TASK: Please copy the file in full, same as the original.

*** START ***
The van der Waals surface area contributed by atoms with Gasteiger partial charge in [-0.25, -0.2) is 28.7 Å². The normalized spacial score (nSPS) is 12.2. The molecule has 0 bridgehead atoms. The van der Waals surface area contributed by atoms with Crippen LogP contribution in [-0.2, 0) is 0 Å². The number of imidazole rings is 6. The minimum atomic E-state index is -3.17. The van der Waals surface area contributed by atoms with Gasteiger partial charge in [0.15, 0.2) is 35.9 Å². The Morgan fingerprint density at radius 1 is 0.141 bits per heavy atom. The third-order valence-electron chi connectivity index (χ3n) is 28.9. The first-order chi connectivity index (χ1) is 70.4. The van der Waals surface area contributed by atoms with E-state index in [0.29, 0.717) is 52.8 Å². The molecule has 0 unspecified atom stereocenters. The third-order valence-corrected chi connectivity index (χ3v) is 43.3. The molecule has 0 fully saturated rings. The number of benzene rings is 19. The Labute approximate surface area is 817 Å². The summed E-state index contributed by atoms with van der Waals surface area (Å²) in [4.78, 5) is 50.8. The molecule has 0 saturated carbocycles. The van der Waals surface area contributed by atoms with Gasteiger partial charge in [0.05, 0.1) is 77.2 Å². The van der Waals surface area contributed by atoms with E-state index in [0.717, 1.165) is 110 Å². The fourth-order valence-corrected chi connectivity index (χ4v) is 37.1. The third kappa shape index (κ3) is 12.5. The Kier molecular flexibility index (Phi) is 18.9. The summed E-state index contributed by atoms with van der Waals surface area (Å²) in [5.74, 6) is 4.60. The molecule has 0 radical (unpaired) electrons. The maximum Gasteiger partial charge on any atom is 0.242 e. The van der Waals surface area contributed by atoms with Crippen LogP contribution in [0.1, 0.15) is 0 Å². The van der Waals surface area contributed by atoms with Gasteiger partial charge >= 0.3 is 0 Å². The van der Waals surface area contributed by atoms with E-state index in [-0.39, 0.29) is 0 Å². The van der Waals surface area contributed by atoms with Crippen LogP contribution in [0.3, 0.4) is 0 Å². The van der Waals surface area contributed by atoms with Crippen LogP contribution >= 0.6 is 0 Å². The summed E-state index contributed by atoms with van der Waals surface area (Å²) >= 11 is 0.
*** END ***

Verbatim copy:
The van der Waals surface area contributed by atoms with Gasteiger partial charge in [-0.25, -0.2) is 28.7 Å². The normalized spacial score (nSPS) is 12.2. The molecule has 0 bridgehead atoms. The van der Waals surface area contributed by atoms with Crippen LogP contribution in [-0.2, 0) is 0 Å². The number of imidazole rings is 6. The minimum atomic E-state index is -3.17. The van der Waals surface area contributed by atoms with Gasteiger partial charge in [0.15, 0.2) is 35.9 Å². The Morgan fingerprint density at radius 1 is 0.141 bits per heavy atom. The third-order valence-electron chi connectivity index (χ3n) is 28.9. The first-order chi connectivity index (χ1) is 70.4. The van der Waals surface area contributed by atoms with E-state index in [0.29, 0.717) is 52.8 Å². The molecule has 0 unspecified atom stereocenters. The third-order valence-corrected chi connectivity index (χ3v) is 43.3. The molecule has 0 fully saturated rings. The number of benzene rings is 19. The Labute approximate surface area is 817 Å². The summed E-state index contributed by atoms with van der Waals surface area (Å²) in [4.78, 5) is 50.8. The molecule has 0 saturated carbocycles. The van der Waals surface area contributed by atoms with Gasteiger partial charge in [0.05, 0.1) is 77.2 Å². The van der Waals surface area contributed by atoms with E-state index in [0.717, 1.165) is 110 Å². The fourth-order valence-corrected chi connectivity index (χ4v) is 37.1. The third kappa shape index (κ3) is 12.5. The Kier molecular flexibility index (Phi) is 18.9. The summed E-state index contributed by atoms with van der Waals surface area (Å²) in [5.74, 6) is 4.60. The molecule has 0 radical (unpaired) electrons. The maximum Gasteiger partial charge on any atom is 0.242 e. The van der Waals surface area contributed by atoms with Crippen LogP contribution in [0.1, 0.15) is 0 Å². The van der Waals surface area contributed by atoms with Gasteiger partial charge >= 0.3 is 0 Å². The van der Waals surface area contributed by atoms with E-state index in [-0.39, 0.29) is 0 Å². The van der Waals surface area contributed by atoms with Crippen LogP contribution in [0.3, 0.4) is 0 Å². The van der Waals surface area contributed by atoms with Crippen LogP contribution >= 0.6 is 0 Å². The summed E-state index contributed by atoms with van der Waals surface area (Å²) >= 11 is 0.